Medieval Crime and Social Control

By Barbara A. Hanawalt; David Wallace | Go to book overview

CHAPTER 1
Fear of Crime in
Late Medieval France

Claude Gauvard

The fear of crime permeated French society in the late Middle Ages. The protracted disorder resulting from the Hundred Years' War, the civil war between the Burgundians and the Armagnacs, and the increased mobility of the population as a result of war, plague, and widening economic networks induced a perception that heinous crimes were on the increase. The population believed that crimes such as murder, arson, rape, highway robbery, incest, and sodomy struck at the very heart of society and threatened to tear apart the social fabric. The clergy saw these stereotypical crimes as God's punishment for the sins of his people, but blamed the king for not doing more to protect his subjects. Humanists joined in the discussion of crime and urged judicial reform on the king. The fear of crime, therefore, played a major role in the emergence of the French state at the end of the Middle Ages. Pursuit and punishment of criminals became a mandate for the French monarch and, in turn, strengthened the control of the monarchy over the countryside.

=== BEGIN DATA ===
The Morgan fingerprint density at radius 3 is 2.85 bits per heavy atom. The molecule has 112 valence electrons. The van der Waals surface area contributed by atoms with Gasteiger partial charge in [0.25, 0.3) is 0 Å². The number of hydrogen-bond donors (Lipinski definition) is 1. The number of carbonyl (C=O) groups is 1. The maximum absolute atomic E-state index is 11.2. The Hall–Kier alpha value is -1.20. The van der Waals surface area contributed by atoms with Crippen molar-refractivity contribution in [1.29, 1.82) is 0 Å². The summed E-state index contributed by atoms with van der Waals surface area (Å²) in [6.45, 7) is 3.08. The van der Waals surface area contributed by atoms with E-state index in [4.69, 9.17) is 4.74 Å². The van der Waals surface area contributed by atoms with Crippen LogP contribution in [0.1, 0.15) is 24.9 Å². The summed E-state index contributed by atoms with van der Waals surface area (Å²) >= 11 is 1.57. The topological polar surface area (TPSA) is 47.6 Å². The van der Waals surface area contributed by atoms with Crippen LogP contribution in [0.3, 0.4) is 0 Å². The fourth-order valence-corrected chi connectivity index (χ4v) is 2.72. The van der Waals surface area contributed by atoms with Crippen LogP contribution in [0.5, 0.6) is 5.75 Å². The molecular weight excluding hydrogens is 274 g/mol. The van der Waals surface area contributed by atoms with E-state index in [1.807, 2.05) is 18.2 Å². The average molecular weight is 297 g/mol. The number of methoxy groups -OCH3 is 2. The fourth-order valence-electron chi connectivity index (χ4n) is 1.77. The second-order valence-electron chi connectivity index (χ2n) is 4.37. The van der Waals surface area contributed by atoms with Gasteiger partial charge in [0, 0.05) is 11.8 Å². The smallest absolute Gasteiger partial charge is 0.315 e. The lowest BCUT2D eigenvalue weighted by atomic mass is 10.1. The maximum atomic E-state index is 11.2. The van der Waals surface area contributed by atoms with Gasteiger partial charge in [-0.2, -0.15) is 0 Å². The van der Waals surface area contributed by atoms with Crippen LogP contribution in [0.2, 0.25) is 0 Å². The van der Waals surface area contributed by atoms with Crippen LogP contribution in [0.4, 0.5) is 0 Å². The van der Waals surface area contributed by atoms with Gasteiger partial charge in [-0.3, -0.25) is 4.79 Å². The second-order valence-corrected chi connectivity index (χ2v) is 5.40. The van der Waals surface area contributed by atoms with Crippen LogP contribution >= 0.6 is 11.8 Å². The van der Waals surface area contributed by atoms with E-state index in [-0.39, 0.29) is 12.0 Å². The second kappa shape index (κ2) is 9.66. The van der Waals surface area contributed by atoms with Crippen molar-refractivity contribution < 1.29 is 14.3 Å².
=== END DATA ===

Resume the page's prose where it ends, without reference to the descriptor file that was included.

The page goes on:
In late medieval judicial practice, solving a crime required the truth, not so much for the sake of making a case that morally and intellectually satisfied the judges and the opposing party, but rather for finding a guilty party whose arrest could atone for the offense committed against society. The more heinous the crime, the more essential it was to find the criminal and punish him. The nature of the crime, therefore, began to determine the ordinary or extraordinary judicial procedures used. At the end of the fourteenth century, Jean Bouteiller clarified the principles for allowing the seriousness of the crime to determine treatment of the offender: “Thus, you can and must know that there are several cases that are not to receive forgiveness, such as murderers, arsonists, rapists, highway robbers (whom the clerics call plunderers of the people [depraedatores populorum]), traitors, heretics, sodomites. Such ones as these are not to receive pardon legally.” Aleaume Cachemarée's itemization of cases at Châtelet during the same period points to the same conclusion.1 Justice, however, limited itself to experimentation, and it was not before the ordinance of 1498 that two distinct procedures were defined.2 In practice, however, a hierarchy among the crimes was sketched out that irreversibly dictated the type of proceedings by which the suspect was tried, sentenced, and punished. Fear aroused by these stereotypical

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